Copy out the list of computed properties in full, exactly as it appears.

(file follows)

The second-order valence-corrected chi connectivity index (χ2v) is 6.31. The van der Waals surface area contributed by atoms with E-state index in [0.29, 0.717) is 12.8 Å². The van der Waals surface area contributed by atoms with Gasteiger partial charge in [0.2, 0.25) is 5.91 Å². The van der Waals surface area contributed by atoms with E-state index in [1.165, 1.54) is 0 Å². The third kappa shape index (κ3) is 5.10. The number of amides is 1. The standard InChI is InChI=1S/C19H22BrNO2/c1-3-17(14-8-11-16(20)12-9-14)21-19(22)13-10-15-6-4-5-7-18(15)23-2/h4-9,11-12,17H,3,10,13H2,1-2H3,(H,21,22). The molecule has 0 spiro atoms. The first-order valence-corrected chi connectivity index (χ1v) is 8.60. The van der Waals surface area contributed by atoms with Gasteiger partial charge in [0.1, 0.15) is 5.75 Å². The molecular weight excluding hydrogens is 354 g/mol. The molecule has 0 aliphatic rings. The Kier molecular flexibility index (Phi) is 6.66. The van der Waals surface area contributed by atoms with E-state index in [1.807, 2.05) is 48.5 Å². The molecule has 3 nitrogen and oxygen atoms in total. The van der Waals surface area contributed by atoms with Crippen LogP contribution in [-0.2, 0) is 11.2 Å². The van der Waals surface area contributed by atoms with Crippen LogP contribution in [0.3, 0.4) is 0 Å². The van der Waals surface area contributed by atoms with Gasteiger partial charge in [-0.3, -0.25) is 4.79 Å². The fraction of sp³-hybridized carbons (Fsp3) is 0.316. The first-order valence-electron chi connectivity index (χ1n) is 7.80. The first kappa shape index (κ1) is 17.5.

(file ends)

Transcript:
The second-order valence-corrected chi connectivity index (χ2v) is 6.31. The van der Waals surface area contributed by atoms with E-state index in [0.29, 0.717) is 12.8 Å². The van der Waals surface area contributed by atoms with Gasteiger partial charge in [0.2, 0.25) is 5.91 Å². The van der Waals surface area contributed by atoms with E-state index in [1.165, 1.54) is 0 Å². The third kappa shape index (κ3) is 5.10. The number of amides is 1. The standard InChI is InChI=1S/C19H22BrNO2/c1-3-17(14-8-11-16(20)12-9-14)21-19(22)13-10-15-6-4-5-7-18(15)23-2/h4-9,11-12,17H,3,10,13H2,1-2H3,(H,21,22). The molecule has 0 spiro atoms. The first-order valence-corrected chi connectivity index (χ1v) is 8.60. The van der Waals surface area contributed by atoms with Gasteiger partial charge in [0.1, 0.15) is 5.75 Å². The molecular weight excluding hydrogens is 354 g/mol. The molecule has 0 aliphatic rings. The Kier molecular flexibility index (Phi) is 6.66. The van der Waals surface area contributed by atoms with E-state index in [1.807, 2.05) is 48.5 Å². The molecule has 3 nitrogen and oxygen atoms in total. The van der Waals surface area contributed by atoms with Crippen LogP contribution in [-0.2, 0) is 11.2 Å². The van der Waals surface area contributed by atoms with Crippen LogP contribution in [0.3, 0.4) is 0 Å². The van der Waals surface area contributed by atoms with Gasteiger partial charge in [-0.3, -0.25) is 4.79 Å². The fraction of sp³-hybridized carbons (Fsp3) is 0.316. The first-order valence-electron chi connectivity index (χ1n) is 7.80. The first kappa shape index (κ1) is 17.5.